In order for a housing provider to approve an accommodation/modification request a housing provider has to assess the following;
- Does the person have an observable disability or does the housing provider already have information giving them reason to believe that the person has a disability?
- Has the person requesting the accommodation provided information that reasonably supports that the person seeking the accommodation has a disability?
- Does the request create an undue financial burden?
- Does the request fundamentally alter the nature of the providers operations?
A housing provider may also contact you to discuss alternative options.
For example, you provide an accommodation request asking for the handicap parking spot to be labeled yours at the front of the building so you may park due to your disability. Your housing provider calls and states that they cannot convert the current handicap parking spots to assigned spots as they require a certain amount due to the parking lot size. However, they can provide you with an assigned parking spot next to the handicap parking that still meets your needs.
It is not the exact accommodation your requested, but it is a compromise that does not interfere with the business requirements and still provides you with an accommodation.
In most cases if you gathered supporting documentation from a medical professional and wrote a letter using the templates below, if the request is reasonable, the housing provider should be able to make a reasonable determination.
Denying a Reasonable Accommodation/Modification Request
There are only two reasons a housing provider may deny a request for a reasonable accommodation or modification:
- The request creates an undue financial and administrative burden or
- The request would fundamentally alter the nature of the provider’s operations
You have a mobility disability and you request that management has a staff member come to your unit every day to to take out your trash. However, management does not have a staff member available to come to the unit everyday and granting the request would create and undue financial burden.
You have a disabled tenant who puts in a request that a housing provider visit her home every day to make sure that the tenant has bathed, taken all of their medications and that their clothes are clean. The housing provider can deny this request as it would fundamentally alter the nature of the provider’s operations. The housing providers responsibility is to provide housing, not daily care.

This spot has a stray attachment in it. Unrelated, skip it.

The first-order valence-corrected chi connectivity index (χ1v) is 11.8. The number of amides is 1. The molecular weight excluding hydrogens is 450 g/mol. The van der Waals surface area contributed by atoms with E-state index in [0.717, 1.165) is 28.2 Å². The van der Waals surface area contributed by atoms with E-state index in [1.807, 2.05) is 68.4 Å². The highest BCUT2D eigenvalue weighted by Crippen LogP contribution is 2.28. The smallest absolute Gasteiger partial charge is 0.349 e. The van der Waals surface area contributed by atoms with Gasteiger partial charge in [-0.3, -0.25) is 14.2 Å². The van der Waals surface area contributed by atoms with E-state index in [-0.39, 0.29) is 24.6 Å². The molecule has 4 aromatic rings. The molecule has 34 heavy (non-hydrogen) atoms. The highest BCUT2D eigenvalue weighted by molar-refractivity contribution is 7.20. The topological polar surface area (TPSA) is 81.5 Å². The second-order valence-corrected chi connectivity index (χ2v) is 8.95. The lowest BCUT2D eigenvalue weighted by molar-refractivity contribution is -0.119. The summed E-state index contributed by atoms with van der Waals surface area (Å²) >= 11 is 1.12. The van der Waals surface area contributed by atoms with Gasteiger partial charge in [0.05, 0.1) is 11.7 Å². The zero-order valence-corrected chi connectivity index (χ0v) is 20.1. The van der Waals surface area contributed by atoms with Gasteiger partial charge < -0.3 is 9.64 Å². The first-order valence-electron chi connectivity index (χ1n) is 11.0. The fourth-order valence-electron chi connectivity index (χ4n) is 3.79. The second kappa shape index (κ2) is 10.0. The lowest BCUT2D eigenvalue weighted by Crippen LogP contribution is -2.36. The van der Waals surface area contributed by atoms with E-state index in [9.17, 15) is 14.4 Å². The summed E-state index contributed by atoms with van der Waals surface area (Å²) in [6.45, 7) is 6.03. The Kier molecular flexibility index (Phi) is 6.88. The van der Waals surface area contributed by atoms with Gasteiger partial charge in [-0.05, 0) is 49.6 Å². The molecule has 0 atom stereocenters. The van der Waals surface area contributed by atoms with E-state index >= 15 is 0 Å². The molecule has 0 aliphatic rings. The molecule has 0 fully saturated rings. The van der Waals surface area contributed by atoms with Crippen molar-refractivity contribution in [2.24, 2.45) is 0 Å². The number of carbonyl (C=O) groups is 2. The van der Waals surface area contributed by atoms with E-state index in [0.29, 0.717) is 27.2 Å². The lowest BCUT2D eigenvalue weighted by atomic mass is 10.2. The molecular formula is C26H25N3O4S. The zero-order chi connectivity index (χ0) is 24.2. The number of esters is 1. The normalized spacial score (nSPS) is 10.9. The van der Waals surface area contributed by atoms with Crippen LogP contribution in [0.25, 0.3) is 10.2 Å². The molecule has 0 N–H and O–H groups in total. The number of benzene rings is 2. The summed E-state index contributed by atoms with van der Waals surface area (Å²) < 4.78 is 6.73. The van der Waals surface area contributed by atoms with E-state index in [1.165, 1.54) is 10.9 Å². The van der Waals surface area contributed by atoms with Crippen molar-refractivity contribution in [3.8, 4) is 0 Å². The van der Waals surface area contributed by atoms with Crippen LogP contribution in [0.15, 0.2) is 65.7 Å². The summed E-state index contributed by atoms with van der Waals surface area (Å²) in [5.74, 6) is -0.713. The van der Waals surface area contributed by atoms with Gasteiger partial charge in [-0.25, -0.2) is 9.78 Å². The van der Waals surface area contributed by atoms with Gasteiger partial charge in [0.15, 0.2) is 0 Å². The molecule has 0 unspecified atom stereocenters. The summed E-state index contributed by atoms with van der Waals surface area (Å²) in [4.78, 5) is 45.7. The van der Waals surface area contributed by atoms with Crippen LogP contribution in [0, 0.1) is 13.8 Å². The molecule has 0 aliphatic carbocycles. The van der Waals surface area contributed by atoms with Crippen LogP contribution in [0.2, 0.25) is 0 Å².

If the housing provider does deny your request, you may want to contact FHRC for further assistance.
What If My Request is Denied?
When a person with a disability believes that she has been subjected to a discriminatory housing practice, including a provider’s wrongful denial of a request for reasonable accommodation or modification, the individual may call Fair Housing Resource Center, Inc at 440-392-0147 or contact us.
An individual may also file a complaint with HUD within one year after the alleged denial or may file a lawsuit in federal district court within two years of the alleged denial. If a complaint is filed with HUD, HUD will investigate the complaint at no cost to the person with a disability.
There are several ways that a person may file a complaint with HUD:
- By placing a toll-free call to 1-800-669-9777 or TTY 1-800-927-9275;
- By completing the “on-line” complaint form available on the HUD internet site: www.hud.gov; or
- By mailing a completed complaint form or letter to:
Office of Fair Housing and Equal Opportunity
Department of Housing & Urban Development
451 Seventh Street, S.W., Room 5204
Washington, DC 20410-2000
Writing a letter to your landlord can be difficult. Fair Housing Resource Center, Inc. has created a template with guidance to help you formatting a letter to your housing provider. Use the template letter provided with the examples to format your letter. Once your letter is complete:
☐ Print the letter
☐ Sign the letter
☐ Make a copy
☐ Keep a copy for your records
☐ Give a copy to your landlord
Click the image to download a copy in Microsoft word. The sections have been highlighted to show the text that needs to be changed to fit your needs. If you have difficulties completing the letter or would like assistance, please contact Fair Housing Resource Center, Inc. at 440-392-0147 or contact us here.